Teens’ College Plans are Changing – Use This Time to Talk About Smart Money Management

by Ryan Guina

This is a guest article by John M. Box, Ph.D., the Senior Vice President of Education, Junior Achievement Worldwide.

News about the economy is not only catching teens’ attention, but now it is playing a significant role in their lives. While many grow up assuming they will go to college, teens all over the U.S. are beginning to realize that their dreams of a four year college education may be hard to attain. Junior Achievement and The Allstate Foundation conducted a poll of U.S. teenagers to see how the economy was affecting their college plans, with some surprising statistics:

  • More than half of teens surveyed (55 percent) said their college plans had changed due to the economy.
  • More than a third (37 percent) said they would attend college in their home state to save on tuition costs out of state.
  • Nearly a third (32 percent) said they were working more to pay for college.
  • Eighteen percent said they were going to attend a community college instead of a four-year institution.

So, how does an 18 year-old supposed make a decision that could cost them thousands of dollars, stress and heart ache? They shouldn’t have to go it alone.

Now is the time when parents should step in to offer much-needed advice, even when teens don’t’ want to hear it. However, sometimes that advice is hard to come up with on your own. Junior Achievement has created a new series of free, downloadable teaching tools to help parents talk to their children about smart money management. The lessons, called Junior Achievement $ave, USA, are posted at www.ja.org, and cover such topics as budgeting, the importance of saving, understanding the cost of credit and how to use it, and planning how to pay for college. For example, one way is to use a Roth IRA for college savings. The lessons are sponsored by The Allstate Foundation and can serve as a great learning tool for children, teens and parents.

Now that you’ve got the tools to talk about financial literacy with your kids, the next step is to take action. Start a Money Management Action Plan with your teen to figure out what they’re hoping to achieve in the future, both professionally and personally. By starting the discussion, finding out what they want and figuring out a way to get there, this will lead to not only sound financial decisions, but should help them mature as adults.

Having the difficult discussions with your children now can save you all from even more difficult decisions down the line resulting from poor financial decisions.

About Junior Achievement® (JA): Junior Achievement is the world’s largest organization dedicated to inspiring and preparing young people to succeed in a global economy. Through a dedicated volunteer network, Junior Achievement provides in-school and after-school programs for students which focus on three key content areas: work readiness, entrepreneurship, and financial literacy. Today, 137 individual area operations reach more than four million students in the United States, with an additional five million students served by operations in 123 other countries worldwide. For more information, visit www.ja.org.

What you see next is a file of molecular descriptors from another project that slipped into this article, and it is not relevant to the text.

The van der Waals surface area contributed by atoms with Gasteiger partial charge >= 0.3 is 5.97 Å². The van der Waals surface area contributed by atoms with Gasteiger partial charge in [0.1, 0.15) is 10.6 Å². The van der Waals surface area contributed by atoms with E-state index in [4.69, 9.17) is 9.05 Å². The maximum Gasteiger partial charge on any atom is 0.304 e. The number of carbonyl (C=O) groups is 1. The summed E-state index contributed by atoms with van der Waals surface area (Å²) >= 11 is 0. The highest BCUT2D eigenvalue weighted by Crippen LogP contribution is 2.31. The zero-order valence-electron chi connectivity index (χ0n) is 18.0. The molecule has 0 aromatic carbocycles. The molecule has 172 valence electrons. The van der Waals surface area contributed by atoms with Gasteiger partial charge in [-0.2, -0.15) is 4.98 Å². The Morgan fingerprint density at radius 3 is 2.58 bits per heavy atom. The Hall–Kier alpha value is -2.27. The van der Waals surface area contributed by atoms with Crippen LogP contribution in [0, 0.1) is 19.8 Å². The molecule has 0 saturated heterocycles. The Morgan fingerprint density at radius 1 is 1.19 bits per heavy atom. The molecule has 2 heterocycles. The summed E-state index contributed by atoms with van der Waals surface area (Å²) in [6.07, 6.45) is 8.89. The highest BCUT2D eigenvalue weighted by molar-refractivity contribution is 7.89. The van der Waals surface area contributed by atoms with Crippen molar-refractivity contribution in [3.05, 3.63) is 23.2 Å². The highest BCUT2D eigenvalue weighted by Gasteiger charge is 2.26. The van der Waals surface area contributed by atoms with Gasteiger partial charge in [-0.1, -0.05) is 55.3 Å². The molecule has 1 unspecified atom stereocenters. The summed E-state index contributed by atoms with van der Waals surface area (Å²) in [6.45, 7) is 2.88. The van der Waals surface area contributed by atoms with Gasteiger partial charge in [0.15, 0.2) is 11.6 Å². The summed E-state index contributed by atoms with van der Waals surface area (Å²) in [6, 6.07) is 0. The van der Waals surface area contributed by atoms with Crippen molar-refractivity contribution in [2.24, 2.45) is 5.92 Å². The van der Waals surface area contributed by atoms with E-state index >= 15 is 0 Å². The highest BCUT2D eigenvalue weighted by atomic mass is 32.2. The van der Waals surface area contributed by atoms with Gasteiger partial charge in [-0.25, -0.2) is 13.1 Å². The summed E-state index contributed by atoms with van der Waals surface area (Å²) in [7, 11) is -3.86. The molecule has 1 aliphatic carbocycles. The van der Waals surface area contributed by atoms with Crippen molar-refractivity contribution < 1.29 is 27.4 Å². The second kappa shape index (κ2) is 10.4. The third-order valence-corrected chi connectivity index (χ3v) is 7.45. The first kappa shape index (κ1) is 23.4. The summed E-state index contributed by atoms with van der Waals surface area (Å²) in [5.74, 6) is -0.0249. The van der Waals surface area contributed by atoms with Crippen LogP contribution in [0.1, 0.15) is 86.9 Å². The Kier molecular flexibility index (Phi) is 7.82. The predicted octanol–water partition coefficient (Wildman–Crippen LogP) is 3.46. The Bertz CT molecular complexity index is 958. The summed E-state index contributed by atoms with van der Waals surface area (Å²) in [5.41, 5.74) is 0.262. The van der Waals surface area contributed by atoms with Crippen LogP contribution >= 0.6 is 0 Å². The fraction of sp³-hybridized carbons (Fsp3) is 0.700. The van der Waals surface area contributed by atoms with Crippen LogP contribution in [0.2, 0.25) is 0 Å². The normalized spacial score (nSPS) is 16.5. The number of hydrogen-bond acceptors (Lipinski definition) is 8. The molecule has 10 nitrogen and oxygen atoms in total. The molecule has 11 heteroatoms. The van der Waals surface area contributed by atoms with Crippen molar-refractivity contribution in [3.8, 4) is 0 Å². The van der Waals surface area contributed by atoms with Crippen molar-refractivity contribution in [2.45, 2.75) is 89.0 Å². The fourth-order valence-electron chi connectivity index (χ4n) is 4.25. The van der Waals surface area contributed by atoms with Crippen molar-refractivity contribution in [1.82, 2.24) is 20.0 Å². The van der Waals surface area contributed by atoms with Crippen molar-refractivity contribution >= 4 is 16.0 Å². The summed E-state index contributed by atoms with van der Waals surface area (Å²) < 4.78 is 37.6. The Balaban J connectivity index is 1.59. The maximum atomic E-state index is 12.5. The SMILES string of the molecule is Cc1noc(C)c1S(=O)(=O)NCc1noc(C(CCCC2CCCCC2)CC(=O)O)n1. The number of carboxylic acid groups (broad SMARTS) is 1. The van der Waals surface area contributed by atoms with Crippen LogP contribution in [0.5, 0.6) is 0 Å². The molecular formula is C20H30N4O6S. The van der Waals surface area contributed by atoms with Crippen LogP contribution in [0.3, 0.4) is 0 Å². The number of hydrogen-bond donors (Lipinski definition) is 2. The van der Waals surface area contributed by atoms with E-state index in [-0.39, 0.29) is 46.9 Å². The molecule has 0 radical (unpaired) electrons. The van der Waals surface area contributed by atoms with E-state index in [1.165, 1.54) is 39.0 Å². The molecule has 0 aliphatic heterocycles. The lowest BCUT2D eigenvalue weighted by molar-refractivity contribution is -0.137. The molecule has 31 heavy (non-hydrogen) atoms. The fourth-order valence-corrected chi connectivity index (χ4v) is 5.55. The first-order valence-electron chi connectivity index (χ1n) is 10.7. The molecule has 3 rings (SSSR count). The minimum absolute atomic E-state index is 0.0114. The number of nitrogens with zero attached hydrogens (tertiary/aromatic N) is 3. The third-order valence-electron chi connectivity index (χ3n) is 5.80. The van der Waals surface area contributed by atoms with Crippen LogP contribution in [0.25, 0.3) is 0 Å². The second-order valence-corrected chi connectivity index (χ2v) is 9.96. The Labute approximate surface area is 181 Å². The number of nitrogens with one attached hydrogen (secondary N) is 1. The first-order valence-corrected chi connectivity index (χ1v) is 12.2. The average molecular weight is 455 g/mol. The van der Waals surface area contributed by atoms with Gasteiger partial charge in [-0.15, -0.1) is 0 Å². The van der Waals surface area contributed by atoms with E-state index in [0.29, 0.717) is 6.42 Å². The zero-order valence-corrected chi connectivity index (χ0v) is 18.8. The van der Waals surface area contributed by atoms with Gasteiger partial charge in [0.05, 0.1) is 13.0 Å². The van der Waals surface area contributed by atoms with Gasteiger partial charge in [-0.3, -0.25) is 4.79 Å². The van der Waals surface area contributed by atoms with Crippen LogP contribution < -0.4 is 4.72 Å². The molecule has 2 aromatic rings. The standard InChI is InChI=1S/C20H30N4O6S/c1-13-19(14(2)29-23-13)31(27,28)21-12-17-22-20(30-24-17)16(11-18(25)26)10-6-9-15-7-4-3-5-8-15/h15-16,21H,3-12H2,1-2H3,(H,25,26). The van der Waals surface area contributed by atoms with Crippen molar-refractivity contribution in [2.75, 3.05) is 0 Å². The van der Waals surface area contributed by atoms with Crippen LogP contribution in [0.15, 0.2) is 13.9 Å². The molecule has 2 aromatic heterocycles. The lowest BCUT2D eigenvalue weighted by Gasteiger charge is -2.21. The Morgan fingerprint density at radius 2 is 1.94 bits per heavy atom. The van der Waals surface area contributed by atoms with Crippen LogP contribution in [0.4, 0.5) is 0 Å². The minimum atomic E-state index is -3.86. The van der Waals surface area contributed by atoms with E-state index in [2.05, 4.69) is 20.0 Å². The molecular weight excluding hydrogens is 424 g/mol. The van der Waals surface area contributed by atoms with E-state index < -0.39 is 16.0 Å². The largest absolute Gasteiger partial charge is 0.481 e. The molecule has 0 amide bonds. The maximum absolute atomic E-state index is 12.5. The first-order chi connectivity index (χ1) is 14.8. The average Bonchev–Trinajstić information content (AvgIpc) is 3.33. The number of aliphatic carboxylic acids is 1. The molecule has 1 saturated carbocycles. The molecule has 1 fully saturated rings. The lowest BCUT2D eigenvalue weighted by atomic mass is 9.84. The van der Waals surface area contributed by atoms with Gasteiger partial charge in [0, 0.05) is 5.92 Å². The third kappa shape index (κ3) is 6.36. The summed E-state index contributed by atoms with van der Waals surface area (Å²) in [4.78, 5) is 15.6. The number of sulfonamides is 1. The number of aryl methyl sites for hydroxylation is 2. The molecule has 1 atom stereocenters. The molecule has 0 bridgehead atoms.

Published or updated October 10, 2011.
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{ 5 comments… read them below or add one }

1 DDFD at DivorcedDadFrugalDad

There are alternatives to college– starting a business, employment, trade school, military service, etc.

Some kids may need time to save money and think about what they really want to do as far as college . . .


2 Anne T Meyers

Love this post. The statistics are very interesting. As a college professor and a journalist specializing in teaching teens to manage money, I can say they ring true. Every college kid’s story I’m hearing is about looking for work, or more work. It’s very hard to strike a balance between work and school for many of them.

I felt compelled to share my blog here, which is AskAnne, giveme20.com/blog

I’ve just posted a column about tapping your IRA, penalty free, to pay for college tuition. It’s a last resort, for sure, but a viable one.
Thanks again for this article, I’ll keep track of your work.
–Anne T Meyers


3 Ryan

I don’t think I would tap my retirement funds to pay for my child’s college tuition. I can’t borrow my way through retirement, but my child can borrow her way through college. I’d try to help if possible, but I think retirement needs to come first.


4 Anne T Meyers

Tapping your IRA is a last resort. So it would apply if you’re kid cannot borrow her way through college for any number of reasons.

I would use it only if not using it meant my kid having had to give up going to college.

Some families might strike a deal: Instead of paying back a student loan, kids pay back parents in the form of new IRA deposits when they have a job after college. It depends upon the family dynamic, financial situation, and in some cases the field of study the kid is pursuing.


5 Ryan

Absolutely. There are no clear cut rules with personal finance, retirement, college, etc. It’s all about finding a balance and what works for your particular situation.

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